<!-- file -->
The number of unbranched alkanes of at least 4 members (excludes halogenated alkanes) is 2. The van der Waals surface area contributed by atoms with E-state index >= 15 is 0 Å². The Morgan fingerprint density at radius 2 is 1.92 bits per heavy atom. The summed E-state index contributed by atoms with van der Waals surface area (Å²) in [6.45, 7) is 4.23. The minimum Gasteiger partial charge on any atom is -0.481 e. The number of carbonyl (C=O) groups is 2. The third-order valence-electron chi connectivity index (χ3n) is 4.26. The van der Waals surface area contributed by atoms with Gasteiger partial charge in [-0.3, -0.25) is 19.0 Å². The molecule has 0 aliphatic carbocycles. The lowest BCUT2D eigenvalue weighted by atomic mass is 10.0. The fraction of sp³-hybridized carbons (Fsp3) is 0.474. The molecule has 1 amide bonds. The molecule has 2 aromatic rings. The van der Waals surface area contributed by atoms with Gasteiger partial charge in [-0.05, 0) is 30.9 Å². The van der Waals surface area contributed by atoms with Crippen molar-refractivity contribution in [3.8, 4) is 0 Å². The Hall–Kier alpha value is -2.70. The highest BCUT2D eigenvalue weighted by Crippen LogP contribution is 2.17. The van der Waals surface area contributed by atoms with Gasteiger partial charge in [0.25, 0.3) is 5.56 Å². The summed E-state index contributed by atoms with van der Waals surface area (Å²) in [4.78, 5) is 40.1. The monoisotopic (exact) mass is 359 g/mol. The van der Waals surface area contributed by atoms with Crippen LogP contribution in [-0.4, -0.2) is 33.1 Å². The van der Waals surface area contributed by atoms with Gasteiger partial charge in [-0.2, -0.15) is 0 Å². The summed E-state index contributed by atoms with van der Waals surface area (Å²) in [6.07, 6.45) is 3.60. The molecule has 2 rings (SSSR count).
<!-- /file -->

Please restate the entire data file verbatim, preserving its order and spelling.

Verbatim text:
The number of unbranched alkanes of at least 4 members (excludes halogenated alkanes) is 2. The van der Waals surface area contributed by atoms with E-state index >= 15 is 0 Å². The Morgan fingerprint density at radius 2 is 1.92 bits per heavy atom. The summed E-state index contributed by atoms with van der Waals surface area (Å²) in [6.45, 7) is 4.23. The minimum Gasteiger partial charge on any atom is -0.481 e. The number of carbonyl (C=O) groups is 2. The third-order valence-electron chi connectivity index (χ3n) is 4.26. The van der Waals surface area contributed by atoms with Gasteiger partial charge in [-0.3, -0.25) is 19.0 Å². The molecule has 0 aliphatic carbocycles. The lowest BCUT2D eigenvalue weighted by atomic mass is 10.0. The fraction of sp³-hybridized carbons (Fsp3) is 0.474. The molecule has 1 amide bonds. The molecule has 2 aromatic rings. The van der Waals surface area contributed by atoms with Gasteiger partial charge in [-0.05, 0) is 30.9 Å². The van der Waals surface area contributed by atoms with Crippen molar-refractivity contribution in [3.8, 4) is 0 Å². The Hall–Kier alpha value is -2.70. The highest BCUT2D eigenvalue weighted by Crippen LogP contribution is 2.17. The van der Waals surface area contributed by atoms with Gasteiger partial charge in [0.25, 0.3) is 5.56 Å². The summed E-state index contributed by atoms with van der Waals surface area (Å²) in [4.78, 5) is 40.1. The monoisotopic (exact) mass is 359 g/mol. The van der Waals surface area contributed by atoms with Crippen LogP contribution in [-0.4, -0.2) is 33.1 Å². The van der Waals surface area contributed by atoms with Gasteiger partial charge in [-0.2, -0.15) is 0 Å². The summed E-state index contributed by atoms with van der Waals surface area (Å²) in [6.07, 6.45) is 3.60. The molecule has 2 rings (SSSR count).